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What Every American Should Know About French Business Etiquette and Customs

French business etiquette runs parallel with the country’s culture. The people of France are proud of their country’s culture and history. Therefore, cultural identity is heavily integrated into their business customs. As an American conducting business in France, keep in mind that your French counterparts are inquisitive and straightforward.

Customary Greetings
As you do in the United States, greet your French counterpart with a handshake. However, unlike the multiple-shake, firm-grip style to which you are accustomed, use a quick, light technique with a loose grip. A firm handshake will make your French business associate feel overpowered. Cheek kissing is another common greeting among work colleagues, but this greeting should only be used if your French associate initiates it.

During introductions, formality is the order of the day. Address superiors and new acquaintances with “Monsieur” for male colleagues and “Madame” for female colleagues. Polite titles of courtesy help make an excellent first impression. When invited to do so by your colleague, you may address them by their first name.

Conversation Principles
Another way to make a good impression is to learn a few basic French phrases. If French dominates the conversation, your business associates will usually switch to English if they notice you are having trouble understanding them. French people separate their personal and professional life in order to maintain workplace formality. Therefore, avoid asking about their family, personal life and political inclinations. Better small talk topics include French art, cuisine, music and philosophy.

Asking a plethora of questions and interrupting others while talking is common during business discussions. Interrupting someone in France shows an expressed interest in the conversation; it is acceptable for you to reciprocate in kind. Be prepared for an abundance of information exchange and multiple detailed discussions. The French people do not respond well to aggressive selling techniques, preferring to take their time making a decision after at least one meeting.

Business Meetings
Business lunches are still a popular way to conduct meetings. If you are invited to lunch, be prepared for a formal dining experience that may last longer than two hours. Proper dining etiquette dictates your hands rest on top of the table instead of on your lap. When wine is being served, leave a small amount in the glass to stop refills. Let your host start the business portion of the conversation, which usually will not begin until after dessert arrives.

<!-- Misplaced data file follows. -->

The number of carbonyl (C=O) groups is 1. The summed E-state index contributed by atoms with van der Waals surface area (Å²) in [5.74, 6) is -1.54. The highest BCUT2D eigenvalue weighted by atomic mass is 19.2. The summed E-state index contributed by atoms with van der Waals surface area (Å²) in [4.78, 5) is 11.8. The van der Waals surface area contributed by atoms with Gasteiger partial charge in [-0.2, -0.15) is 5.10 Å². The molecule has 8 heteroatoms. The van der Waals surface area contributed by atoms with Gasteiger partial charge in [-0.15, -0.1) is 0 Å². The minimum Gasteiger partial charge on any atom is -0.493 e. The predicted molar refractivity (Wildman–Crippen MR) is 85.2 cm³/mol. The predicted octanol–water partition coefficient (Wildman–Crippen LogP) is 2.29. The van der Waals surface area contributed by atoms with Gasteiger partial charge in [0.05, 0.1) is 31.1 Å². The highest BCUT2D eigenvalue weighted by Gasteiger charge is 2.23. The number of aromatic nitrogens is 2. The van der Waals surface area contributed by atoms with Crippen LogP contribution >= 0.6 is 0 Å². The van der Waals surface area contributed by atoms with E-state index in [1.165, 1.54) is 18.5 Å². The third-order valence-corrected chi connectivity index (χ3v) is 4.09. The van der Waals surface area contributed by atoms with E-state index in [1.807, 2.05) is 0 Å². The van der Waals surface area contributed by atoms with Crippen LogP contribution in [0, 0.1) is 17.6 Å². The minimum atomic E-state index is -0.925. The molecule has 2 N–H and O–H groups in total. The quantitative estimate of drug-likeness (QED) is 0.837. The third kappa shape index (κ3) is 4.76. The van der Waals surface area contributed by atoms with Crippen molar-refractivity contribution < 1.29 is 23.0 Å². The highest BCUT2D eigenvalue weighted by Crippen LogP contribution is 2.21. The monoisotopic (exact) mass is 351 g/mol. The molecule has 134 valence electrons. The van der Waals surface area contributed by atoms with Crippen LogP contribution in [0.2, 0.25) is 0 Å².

Punctuality is key; however, it is acceptable to be up to ten minutes late. Avoid bringing a present to the meeting. It is not uncommon for small gifts to be exchanged, but it should never be done during the first meeting. If the meeting is conducted at an office, give a business card to the secretary and any other person you meet afterward. The cards can be printed in either French or English, and they should include your title or academic degree.

Quality business attire should be worn regardless of the venue. Conservative clothing with a few accessories and jewelry pieces are acceptable. If you are invited to an affair that specifies “informal dress,” this means a tie and jacket for men and semi-formal attire for women.

Body Language
There are a few body language fundamentals every American in France should know. Always maintain good posture and unobtrusive eye contact. Do not put your hands in your pockets or snap your fingers. To show approval, it is rude to create a circle with your forefinger and thumb. A better alternative to the “okay” sign is a “thumbs up.” Remember, a light touch and close distance between people is common conversation etiquette.

This article was written by freelance simultaneous translator James J Jeffrey, who has recently done some French to English interpretation work with Chang-Castillo and Associates for American business travelers in Paris.

For more information about international business, please see the blog of Chang-Castillo and Associates at

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